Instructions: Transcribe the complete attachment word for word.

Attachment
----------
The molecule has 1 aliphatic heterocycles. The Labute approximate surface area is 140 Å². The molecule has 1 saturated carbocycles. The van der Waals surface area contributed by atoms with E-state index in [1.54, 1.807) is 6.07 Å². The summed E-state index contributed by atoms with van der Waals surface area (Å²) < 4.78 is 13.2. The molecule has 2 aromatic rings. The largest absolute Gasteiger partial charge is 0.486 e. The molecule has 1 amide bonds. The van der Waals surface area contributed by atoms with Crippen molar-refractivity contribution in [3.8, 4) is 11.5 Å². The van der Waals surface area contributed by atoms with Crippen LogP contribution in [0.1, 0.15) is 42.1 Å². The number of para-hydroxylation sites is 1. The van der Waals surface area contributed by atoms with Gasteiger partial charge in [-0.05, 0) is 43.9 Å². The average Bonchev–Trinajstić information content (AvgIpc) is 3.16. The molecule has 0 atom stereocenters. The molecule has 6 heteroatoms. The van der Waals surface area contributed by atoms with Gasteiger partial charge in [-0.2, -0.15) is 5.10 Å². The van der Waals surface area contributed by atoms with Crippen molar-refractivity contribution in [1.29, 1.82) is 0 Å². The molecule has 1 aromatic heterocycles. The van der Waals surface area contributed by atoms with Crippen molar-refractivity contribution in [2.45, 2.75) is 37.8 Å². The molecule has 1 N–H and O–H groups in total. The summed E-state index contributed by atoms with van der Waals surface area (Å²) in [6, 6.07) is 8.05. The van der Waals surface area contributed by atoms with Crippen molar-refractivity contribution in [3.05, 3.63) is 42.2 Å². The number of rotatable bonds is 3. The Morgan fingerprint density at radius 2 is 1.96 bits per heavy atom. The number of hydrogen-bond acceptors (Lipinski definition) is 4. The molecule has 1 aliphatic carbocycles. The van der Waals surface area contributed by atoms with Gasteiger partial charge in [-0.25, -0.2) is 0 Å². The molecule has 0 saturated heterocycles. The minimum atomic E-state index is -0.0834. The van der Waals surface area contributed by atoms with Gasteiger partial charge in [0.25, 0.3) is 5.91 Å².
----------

The molecule has 1 aliphatic heterocycles. The Labute approximate surface area is 140 Å². The molecule has 1 saturated carbocycles. The van der Waals surface area contributed by atoms with E-state index in [1.54, 1.807) is 6.07 Å². The summed E-state index contributed by atoms with van der Waals surface area (Å²) < 4.78 is 13.2. The molecule has 2 aromatic rings. The largest absolute Gasteiger partial charge is 0.486 e. The molecule has 1 amide bonds. The van der Waals surface area contributed by atoms with Crippen molar-refractivity contribution in [3.8, 4) is 11.5 Å². The van der Waals surface area contributed by atoms with Crippen LogP contribution in [0.1, 0.15) is 42.1 Å². The number of para-hydroxylation sites is 1. The van der Waals surface area contributed by atoms with Gasteiger partial charge in [-0.05, 0) is 43.9 Å². The average Bonchev–Trinajstić information content (AvgIpc) is 3.16. The molecule has 0 atom stereocenters. The molecule has 6 heteroatoms. The van der Waals surface area contributed by atoms with Gasteiger partial charge in [-0.2, -0.15) is 5.10 Å². The van der Waals surface area contributed by atoms with Crippen molar-refractivity contribution in [1.29, 1.82) is 0 Å². The molecule has 1 aromatic heterocycles. The van der Waals surface area contributed by atoms with Crippen molar-refractivity contribution in [2.45, 2.75) is 37.8 Å². The molecule has 1 N–H and O–H groups in total. The summed E-state index contributed by atoms with van der Waals surface area (Å²) in [6, 6.07) is 8.05. The van der Waals surface area contributed by atoms with Crippen molar-refractivity contribution in [3.05, 3.63) is 42.2 Å². The number of rotatable bonds is 3. The Morgan fingerprint density at radius 2 is 1.96 bits per heavy atom. The number of hydrogen-bond acceptors (Lipinski definition) is 4. The molecule has 1 aliphatic carbocycles. The van der Waals surface area contributed by atoms with Gasteiger partial charge in [-0.25, -0.2) is 0 Å². The molecule has 0 saturated heterocycles. The minimum atomic E-state index is -0.0834. The van der Waals surface area contributed by atoms with Gasteiger partial charge in [0.25, 0.3) is 5.91 Å².